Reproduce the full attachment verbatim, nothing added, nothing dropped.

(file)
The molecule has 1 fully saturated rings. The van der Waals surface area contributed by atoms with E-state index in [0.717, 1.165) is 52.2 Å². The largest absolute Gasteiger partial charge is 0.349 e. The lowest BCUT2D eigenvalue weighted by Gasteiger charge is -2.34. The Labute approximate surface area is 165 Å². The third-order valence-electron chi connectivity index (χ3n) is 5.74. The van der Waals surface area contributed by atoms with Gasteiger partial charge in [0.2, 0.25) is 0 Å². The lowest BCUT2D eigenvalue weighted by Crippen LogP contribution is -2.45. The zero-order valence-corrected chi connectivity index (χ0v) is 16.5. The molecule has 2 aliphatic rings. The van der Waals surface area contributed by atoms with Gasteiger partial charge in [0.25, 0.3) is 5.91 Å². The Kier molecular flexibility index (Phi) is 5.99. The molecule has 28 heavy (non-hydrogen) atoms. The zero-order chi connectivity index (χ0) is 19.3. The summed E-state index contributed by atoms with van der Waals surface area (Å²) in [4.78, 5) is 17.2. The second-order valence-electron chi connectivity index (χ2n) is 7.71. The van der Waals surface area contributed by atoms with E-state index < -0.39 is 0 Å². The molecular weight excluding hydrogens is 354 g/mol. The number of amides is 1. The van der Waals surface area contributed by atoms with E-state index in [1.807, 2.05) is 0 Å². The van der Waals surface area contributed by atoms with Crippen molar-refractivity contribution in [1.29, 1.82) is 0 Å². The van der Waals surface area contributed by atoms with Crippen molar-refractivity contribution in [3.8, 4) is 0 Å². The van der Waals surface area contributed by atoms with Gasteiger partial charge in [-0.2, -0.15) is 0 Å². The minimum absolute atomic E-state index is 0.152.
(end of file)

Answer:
The molecule has 1 fully saturated rings. The van der Waals surface area contributed by atoms with E-state index in [0.717, 1.165) is 52.2 Å². The largest absolute Gasteiger partial charge is 0.349 e. The lowest BCUT2D eigenvalue weighted by Gasteiger charge is -2.34. The Labute approximate surface area is 165 Å². The third-order valence-electron chi connectivity index (χ3n) is 5.74. The van der Waals surface area contributed by atoms with Gasteiger partial charge in [0.2, 0.25) is 0 Å². The lowest BCUT2D eigenvalue weighted by Crippen LogP contribution is -2.45. The zero-order valence-corrected chi connectivity index (χ0v) is 16.5. The molecule has 2 aliphatic rings. The van der Waals surface area contributed by atoms with Gasteiger partial charge in [0.25, 0.3) is 5.91 Å². The Kier molecular flexibility index (Phi) is 5.99. The molecule has 28 heavy (non-hydrogen) atoms. The zero-order chi connectivity index (χ0) is 19.3. The summed E-state index contributed by atoms with van der Waals surface area (Å²) in [4.78, 5) is 17.2. The second-order valence-electron chi connectivity index (χ2n) is 7.71. The van der Waals surface area contributed by atoms with E-state index < -0.39 is 0 Å². The molecular weight excluding hydrogens is 354 g/mol. The number of amides is 1. The van der Waals surface area contributed by atoms with E-state index in [1.807, 2.05) is 0 Å². The van der Waals surface area contributed by atoms with Crippen molar-refractivity contribution in [1.29, 1.82) is 0 Å². The van der Waals surface area contributed by atoms with Crippen molar-refractivity contribution in [3.8, 4) is 0 Å². The van der Waals surface area contributed by atoms with Gasteiger partial charge in [-0.2, -0.15) is 0 Å². The minimum absolute atomic E-state index is 0.152.